France ready to join India’s anti-China front
It seems France is set to join the ranks of India’s “anti-China front” in the Indian Ocean. Last week, Paris and New Delhi announced their decision to increase military cooperation in the Indo-Pacific region. The statement came during a two-day visit to the Asian country by French Defense Minister Florence Parly, and amid attempts by the Indian government to try to contain Beijing’s growing assertiveness from the Arabian Sea to the Bay of Bengal.
Parly and her Indian counterpart Nirmala Sitharaman said last Friday that the naval collaboration between their countries in the Indian Ocean was part of a broader plan to expand bilateral defense ties. In particular, France and India aim to improve military-to-military relations, counter-terror cooperation and their ability to develop arms systems jointly under the “Make in India” initiative.
The Indo-French military connection
While India considers China’s military presence in the Indian Ocean a strategic challenge to its regional role, it shares with France the goal of keeping international waters free and secure. Beijing’s militarization of the South China Sea, which is one of the world’s busiest shipping routes, is viewed both in Paris and Delhi as an attack on the rules-based world order.
As an Indo-Pacific actor, given its overseas dependencies in the Indian Ocean and the South Pacific, France has an interest in safeguarding regional stability. Paris is well aware that the global center of gravity is shifting to the Asia-Pacific region, notably in trade terms. French exports to South and East Asia were worth US$61.4 billion in 2016, or 12.5% of the European country’s total, according to the World Bank.
French warships routinely sail through the Indian and Pacific oceans to protect freedom of navigation. At the moment, as far as maritime collaboration in the area is concerned, Paris and New Delhi plan to expand their information-sharing deals and the scope of Varuna naval drills, slated for early 2018. The annual Varuna exercises were launched in 2001 with the purpose of improving the capacity to conduct joint operations by the navies of the France and India.
French President Emmanuel Macron’s trip to India in December will reveal more about the consistency of Paris’ military partnership with New Delhi. The question is whether France is sincere about its offer of cooperation or it is wooing India into acquiring more French-manufactured arms.
French aircraft manufacturer Dassault Aviation sold 36 Rafale fighters to India in September 2016 and is now competing to provide the Indian Air Force with another 36 multirole jets. As well, French state-owned shipbuilder Naval Group is contributing to the construction of six Scorpene-class submarines for the Indian Navy and is a contender for the realization – in collaboration with an Indian shipyard – of six advanced stealth submarines.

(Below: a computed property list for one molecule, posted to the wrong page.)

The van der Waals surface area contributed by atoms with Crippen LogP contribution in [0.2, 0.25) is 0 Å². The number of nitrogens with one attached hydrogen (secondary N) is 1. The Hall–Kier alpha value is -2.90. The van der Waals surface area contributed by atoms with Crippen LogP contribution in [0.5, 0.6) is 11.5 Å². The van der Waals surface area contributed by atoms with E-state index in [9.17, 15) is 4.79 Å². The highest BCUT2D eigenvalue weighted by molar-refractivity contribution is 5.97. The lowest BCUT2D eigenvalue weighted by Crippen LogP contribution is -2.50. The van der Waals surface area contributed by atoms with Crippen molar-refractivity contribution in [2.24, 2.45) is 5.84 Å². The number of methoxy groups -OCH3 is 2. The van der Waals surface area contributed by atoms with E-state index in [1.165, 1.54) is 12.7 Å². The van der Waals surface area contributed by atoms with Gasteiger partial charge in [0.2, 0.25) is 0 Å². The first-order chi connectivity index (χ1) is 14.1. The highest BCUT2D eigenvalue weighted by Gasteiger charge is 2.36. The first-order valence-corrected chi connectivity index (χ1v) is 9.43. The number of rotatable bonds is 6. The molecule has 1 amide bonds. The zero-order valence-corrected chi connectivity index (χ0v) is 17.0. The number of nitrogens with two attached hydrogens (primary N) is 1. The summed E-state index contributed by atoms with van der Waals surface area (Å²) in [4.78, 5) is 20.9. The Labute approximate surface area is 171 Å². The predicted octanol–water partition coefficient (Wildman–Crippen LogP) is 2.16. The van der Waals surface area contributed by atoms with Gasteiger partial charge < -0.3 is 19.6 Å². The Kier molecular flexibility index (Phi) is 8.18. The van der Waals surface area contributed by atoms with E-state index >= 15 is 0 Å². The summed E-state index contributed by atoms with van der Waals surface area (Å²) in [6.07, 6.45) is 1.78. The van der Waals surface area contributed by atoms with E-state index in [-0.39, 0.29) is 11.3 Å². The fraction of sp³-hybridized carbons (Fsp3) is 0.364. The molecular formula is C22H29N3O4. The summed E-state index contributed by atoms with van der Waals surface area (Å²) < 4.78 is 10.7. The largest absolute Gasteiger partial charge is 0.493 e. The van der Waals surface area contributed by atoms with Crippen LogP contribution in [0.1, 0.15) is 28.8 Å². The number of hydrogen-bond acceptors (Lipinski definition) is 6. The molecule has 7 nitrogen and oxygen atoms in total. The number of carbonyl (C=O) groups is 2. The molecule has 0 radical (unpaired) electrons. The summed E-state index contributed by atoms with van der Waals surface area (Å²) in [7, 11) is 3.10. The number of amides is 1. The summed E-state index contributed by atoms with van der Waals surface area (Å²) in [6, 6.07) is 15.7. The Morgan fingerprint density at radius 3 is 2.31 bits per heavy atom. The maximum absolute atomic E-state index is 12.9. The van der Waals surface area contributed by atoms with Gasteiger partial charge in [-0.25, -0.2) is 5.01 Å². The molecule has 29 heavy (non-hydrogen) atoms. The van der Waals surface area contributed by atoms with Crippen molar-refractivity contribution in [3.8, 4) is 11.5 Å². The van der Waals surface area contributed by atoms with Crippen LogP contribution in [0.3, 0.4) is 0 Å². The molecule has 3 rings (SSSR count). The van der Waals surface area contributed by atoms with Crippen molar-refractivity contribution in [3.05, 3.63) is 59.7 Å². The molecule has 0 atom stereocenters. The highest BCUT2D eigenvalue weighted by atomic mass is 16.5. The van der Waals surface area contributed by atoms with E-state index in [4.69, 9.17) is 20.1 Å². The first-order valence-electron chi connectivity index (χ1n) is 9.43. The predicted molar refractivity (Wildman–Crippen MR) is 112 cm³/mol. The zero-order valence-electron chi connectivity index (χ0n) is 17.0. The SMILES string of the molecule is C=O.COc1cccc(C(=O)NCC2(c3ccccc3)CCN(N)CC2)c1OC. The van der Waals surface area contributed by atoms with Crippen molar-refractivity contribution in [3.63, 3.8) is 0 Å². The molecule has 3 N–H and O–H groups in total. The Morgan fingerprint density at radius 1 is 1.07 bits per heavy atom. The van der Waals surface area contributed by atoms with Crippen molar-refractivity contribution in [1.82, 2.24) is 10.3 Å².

Multilateral counterbalance to China
France maintains it is an Indo-Pacific power, but it cannot conduct extended naval campaigns in the Indian Ocean or the South China Sea. If it wants to contribute to regional security in South Asia and the Pacific Rim, it must inevitably team up with India, the United States, Japan and Australia. This entails the improvement of interoperability and joint capabilities with the navies of these countries.
Steps have been taken by Washington, Tokyo and Canberra to extend naval assistance to New Delhi against China’s advancements in the Indian Ocean, where it has deployed warships, submarines and spy ships.
India is strengthening naval cooperation with Japan. On Tuesday, the Indian and Japanese navies wrapped up anti-submarine-warfare drills initiated two days earlier. The US has recently shown interest in boosting security collaboration with India. And Australia has an increased focus on the Indian Ocean and is keen to enhance security and defense ties with the Indian government.
France is deepening relations with all these Indo-Pacific powers. The path that Paris and New Delhi are treading is similar to that proposed by the US to ramp up its defense cooperation with India. In essence, Washington is ready to develop joint capabilities with the Indian armed forces, besides fostering defense trade and technology sharing.
Indian foreign policy remains “liquid.” On Sunday, for instance, India concluded military drills with Russia. Started on October 19, they were the most ambitious ever conducted by the two nations, according to the Russian side, and saw the simultaneous participation of their air, naval and ground forces for the first time.
But the level of India’s engagement with the US and its allies (including France) is acquiring a considerable dimension. As a result, it is plausible that New Delhi will manage to put up some sort of “multilateral” counterbalance to Beijing in the Indian Ocean.